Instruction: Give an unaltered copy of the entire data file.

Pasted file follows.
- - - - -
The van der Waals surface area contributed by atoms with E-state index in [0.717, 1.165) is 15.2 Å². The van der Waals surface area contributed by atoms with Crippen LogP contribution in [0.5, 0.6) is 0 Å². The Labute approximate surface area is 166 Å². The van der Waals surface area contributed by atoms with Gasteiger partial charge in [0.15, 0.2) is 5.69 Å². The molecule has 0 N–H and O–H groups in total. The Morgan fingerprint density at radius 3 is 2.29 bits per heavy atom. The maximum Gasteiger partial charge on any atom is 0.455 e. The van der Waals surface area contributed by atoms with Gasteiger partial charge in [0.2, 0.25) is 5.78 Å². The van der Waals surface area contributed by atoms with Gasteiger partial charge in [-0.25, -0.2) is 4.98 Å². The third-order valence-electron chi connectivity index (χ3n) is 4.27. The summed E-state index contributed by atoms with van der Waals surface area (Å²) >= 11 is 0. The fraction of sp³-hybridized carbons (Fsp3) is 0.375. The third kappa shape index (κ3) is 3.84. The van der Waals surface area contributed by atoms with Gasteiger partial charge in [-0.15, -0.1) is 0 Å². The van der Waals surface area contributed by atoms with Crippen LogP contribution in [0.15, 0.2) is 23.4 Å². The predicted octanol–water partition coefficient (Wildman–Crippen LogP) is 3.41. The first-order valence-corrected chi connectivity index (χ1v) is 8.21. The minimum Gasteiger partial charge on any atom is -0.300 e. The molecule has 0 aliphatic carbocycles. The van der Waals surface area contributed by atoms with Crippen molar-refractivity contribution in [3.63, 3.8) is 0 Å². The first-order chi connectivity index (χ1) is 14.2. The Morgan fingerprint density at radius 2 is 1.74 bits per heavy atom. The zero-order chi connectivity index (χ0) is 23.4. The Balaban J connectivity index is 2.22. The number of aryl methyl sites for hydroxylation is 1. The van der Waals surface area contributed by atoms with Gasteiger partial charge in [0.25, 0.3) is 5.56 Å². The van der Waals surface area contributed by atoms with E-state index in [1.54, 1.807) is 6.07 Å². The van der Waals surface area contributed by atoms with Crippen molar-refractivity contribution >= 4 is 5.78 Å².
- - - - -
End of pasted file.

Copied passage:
The van der Waals surface area contributed by atoms with E-state index in [0.717, 1.165) is 15.2 Å². The van der Waals surface area contributed by atoms with Crippen LogP contribution in [0.5, 0.6) is 0 Å². The Labute approximate surface area is 166 Å². The van der Waals surface area contributed by atoms with Gasteiger partial charge in [0.15, 0.2) is 5.69 Å². The molecule has 0 N–H and O–H groups in total. The Morgan fingerprint density at radius 3 is 2.29 bits per heavy atom. The maximum Gasteiger partial charge on any atom is 0.455 e. The van der Waals surface area contributed by atoms with Gasteiger partial charge in [0.2, 0.25) is 5.78 Å². The van der Waals surface area contributed by atoms with Gasteiger partial charge in [-0.25, -0.2) is 4.98 Å². The third-order valence-electron chi connectivity index (χ3n) is 4.27. The summed E-state index contributed by atoms with van der Waals surface area (Å²) >= 11 is 0. The fraction of sp³-hybridized carbons (Fsp3) is 0.375. The third kappa shape index (κ3) is 3.84. The van der Waals surface area contributed by atoms with Gasteiger partial charge in [-0.15, -0.1) is 0 Å². The van der Waals surface area contributed by atoms with Crippen LogP contribution in [0.15, 0.2) is 23.4 Å². The predicted octanol–water partition coefficient (Wildman–Crippen LogP) is 3.41. The first-order valence-corrected chi connectivity index (χ1v) is 8.21. The minimum Gasteiger partial charge on any atom is -0.300 e. The molecule has 0 aliphatic carbocycles. The van der Waals surface area contributed by atoms with Crippen molar-refractivity contribution in [3.63, 3.8) is 0 Å². The first-order chi connectivity index (χ1) is 14.2. The Morgan fingerprint density at radius 2 is 1.74 bits per heavy atom. The zero-order chi connectivity index (χ0) is 23.4. The Balaban J connectivity index is 2.22. The number of aryl methyl sites for hydroxylation is 1. The van der Waals surface area contributed by atoms with Gasteiger partial charge in [0.25, 0.3) is 5.56 Å². The van der Waals surface area contributed by atoms with E-state index in [1.54, 1.807) is 6.07 Å². The van der Waals surface area contributed by atoms with Crippen molar-refractivity contribution >= 4 is 5.78 Å².